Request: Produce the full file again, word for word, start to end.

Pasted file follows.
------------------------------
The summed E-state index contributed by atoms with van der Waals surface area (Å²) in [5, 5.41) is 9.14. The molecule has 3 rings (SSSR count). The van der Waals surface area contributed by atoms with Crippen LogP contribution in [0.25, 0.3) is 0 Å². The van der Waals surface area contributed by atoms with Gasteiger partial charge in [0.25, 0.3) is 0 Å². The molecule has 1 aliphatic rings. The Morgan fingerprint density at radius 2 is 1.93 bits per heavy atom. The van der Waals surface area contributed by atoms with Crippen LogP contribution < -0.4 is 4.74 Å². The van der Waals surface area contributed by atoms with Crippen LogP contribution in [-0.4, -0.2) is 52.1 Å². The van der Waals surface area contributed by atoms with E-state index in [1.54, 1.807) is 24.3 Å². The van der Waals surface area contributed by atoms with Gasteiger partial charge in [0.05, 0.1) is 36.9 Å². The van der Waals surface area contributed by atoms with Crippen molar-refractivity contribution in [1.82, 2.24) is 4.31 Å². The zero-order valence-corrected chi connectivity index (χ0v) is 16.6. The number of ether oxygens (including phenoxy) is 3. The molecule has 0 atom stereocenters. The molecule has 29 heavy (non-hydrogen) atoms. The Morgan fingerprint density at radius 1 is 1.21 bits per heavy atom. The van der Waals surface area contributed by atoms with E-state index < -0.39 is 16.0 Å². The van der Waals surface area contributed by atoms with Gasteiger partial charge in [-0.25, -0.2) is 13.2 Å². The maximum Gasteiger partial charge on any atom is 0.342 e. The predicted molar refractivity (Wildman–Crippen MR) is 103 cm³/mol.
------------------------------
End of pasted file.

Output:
The summed E-state index contributed by atoms with van der Waals surface area (Å²) in [5, 5.41) is 9.14. The molecule has 3 rings (SSSR count). The van der Waals surface area contributed by atoms with Crippen LogP contribution in [0.25, 0.3) is 0 Å². The van der Waals surface area contributed by atoms with Gasteiger partial charge in [0.25, 0.3) is 0 Å². The molecule has 1 aliphatic rings. The Morgan fingerprint density at radius 2 is 1.93 bits per heavy atom. The van der Waals surface area contributed by atoms with Crippen LogP contribution < -0.4 is 4.74 Å². The van der Waals surface area contributed by atoms with Crippen LogP contribution in [-0.4, -0.2) is 52.1 Å². The van der Waals surface area contributed by atoms with E-state index in [1.54, 1.807) is 24.3 Å². The van der Waals surface area contributed by atoms with Gasteiger partial charge in [0.05, 0.1) is 36.9 Å². The van der Waals surface area contributed by atoms with Crippen molar-refractivity contribution in [1.82, 2.24) is 4.31 Å². The zero-order valence-corrected chi connectivity index (χ0v) is 16.6. The number of ether oxygens (including phenoxy) is 3. The molecule has 0 atom stereocenters. The molecule has 29 heavy (non-hydrogen) atoms. The Morgan fingerprint density at radius 1 is 1.21 bits per heavy atom. The van der Waals surface area contributed by atoms with E-state index < -0.39 is 16.0 Å². The van der Waals surface area contributed by atoms with Gasteiger partial charge in [-0.25, -0.2) is 13.2 Å². The maximum Gasteiger partial charge on any atom is 0.342 e. The predicted molar refractivity (Wildman–Crippen MR) is 103 cm³/mol.